- Ford is the first automaker to begin research into airbags and the first to offer a child restraint system and three-point seat-belts
- Continuing this work Ford is now working to assist mothers in learning the specific driving skills their lifestyle demands
- More than 8,000 people die on the roads in the GCC every year and another 60,000 are injured
Every parent knows that children can cause chaos and it doesn't stop once they are in the car. Following the recent Mothers’ Day celebrations in the U.S., Ford Motor Company – the car maker with the highest number of top U.S. safety ratings of any automaker – is raising awareness of the unique challenges parents face while shuttling children from the school gates to their hobbies and birthday parties.
While parents may set out to be the most cautious drivers on the road, in-car distractions, sleep deprivation and stress alter road perception and reaction time to hazards; and those are only some of the issues mothers face as they simultaneously handle the road and a car full of children.
“When it comes to being a mother, doing everyday tasks while only half awake is commonplace. However, fatigue doesn't just affect energy levels; it also increases irritability and stress, altering hazard perception and making drivers more prone to accidents,” says Sue Nigoghossian, general manager, Communications for Ford Middle East & North Africa. “In addition, mothers can sometimes ignore the signs their bodies give them. All too often it’s business as usual, even if we feel unwell, dizzy or drowsy.”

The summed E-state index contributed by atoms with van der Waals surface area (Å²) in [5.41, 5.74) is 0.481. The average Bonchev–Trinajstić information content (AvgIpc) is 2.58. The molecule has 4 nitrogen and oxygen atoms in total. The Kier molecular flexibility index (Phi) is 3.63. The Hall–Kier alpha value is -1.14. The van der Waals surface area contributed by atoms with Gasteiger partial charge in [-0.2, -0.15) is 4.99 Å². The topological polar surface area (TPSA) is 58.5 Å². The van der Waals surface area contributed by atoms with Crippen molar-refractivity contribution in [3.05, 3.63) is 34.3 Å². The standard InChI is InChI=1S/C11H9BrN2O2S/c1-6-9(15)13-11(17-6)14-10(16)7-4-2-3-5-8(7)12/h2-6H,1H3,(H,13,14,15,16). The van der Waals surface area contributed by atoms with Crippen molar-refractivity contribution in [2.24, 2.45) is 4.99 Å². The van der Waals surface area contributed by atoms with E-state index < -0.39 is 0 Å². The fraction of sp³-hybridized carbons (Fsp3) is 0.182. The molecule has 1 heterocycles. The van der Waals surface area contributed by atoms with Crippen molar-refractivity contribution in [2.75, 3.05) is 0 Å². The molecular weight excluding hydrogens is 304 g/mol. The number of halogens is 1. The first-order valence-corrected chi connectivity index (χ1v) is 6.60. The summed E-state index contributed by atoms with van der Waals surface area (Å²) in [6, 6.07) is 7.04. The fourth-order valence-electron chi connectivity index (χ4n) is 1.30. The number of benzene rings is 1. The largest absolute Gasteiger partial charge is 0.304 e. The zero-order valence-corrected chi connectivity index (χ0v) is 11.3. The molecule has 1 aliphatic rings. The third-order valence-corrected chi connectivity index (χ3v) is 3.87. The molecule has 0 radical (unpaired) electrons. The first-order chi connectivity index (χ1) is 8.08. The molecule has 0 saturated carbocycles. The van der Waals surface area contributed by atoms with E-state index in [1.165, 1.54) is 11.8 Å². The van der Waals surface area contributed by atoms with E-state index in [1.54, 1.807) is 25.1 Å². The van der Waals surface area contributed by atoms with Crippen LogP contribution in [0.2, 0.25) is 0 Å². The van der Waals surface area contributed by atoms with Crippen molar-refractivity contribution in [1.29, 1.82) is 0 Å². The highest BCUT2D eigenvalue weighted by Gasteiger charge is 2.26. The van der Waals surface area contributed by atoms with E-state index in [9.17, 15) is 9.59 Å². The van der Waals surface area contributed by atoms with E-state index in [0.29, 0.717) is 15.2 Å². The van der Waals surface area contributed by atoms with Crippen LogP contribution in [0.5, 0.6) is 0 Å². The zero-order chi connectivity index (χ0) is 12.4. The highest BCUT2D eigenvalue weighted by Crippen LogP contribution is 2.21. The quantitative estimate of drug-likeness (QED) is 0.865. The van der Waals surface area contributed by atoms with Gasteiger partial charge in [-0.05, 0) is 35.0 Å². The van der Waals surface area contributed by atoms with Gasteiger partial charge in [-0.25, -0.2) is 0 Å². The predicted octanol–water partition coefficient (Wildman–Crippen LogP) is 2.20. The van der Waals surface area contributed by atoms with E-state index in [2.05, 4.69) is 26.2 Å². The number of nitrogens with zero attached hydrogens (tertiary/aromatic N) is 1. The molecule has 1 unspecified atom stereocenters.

Driving Skills for Life
Since 2003, Ford’s Driving Skills for Life program (DSFL) has been teaching newly licensed teen drivers the necessary skills for safe driving, above and beyond those learnt in standard driver education programs.
This ongoing CSR campaign arrived in the Middle East in 2013 and, as well as highlighting safe driving habits in teenagers, delivered programs specifically targeted to meet the needs of parents in the region.
Alongside simulations of everyday driving scenarios, during a Driving Skills for Life session professional instructors remind mothers to:
- Buckle up
Move to a belt-positioning booster seat when the child has outgrown a child safety seat with internal harnesses, which usually happens when they reach a height of 144cm. Children are not secure in an adult seat-belt until the shoulder belt lies across the chest, not the neck or face, and the lap belt is snug across the thighs, not the stomach.
- Know your seats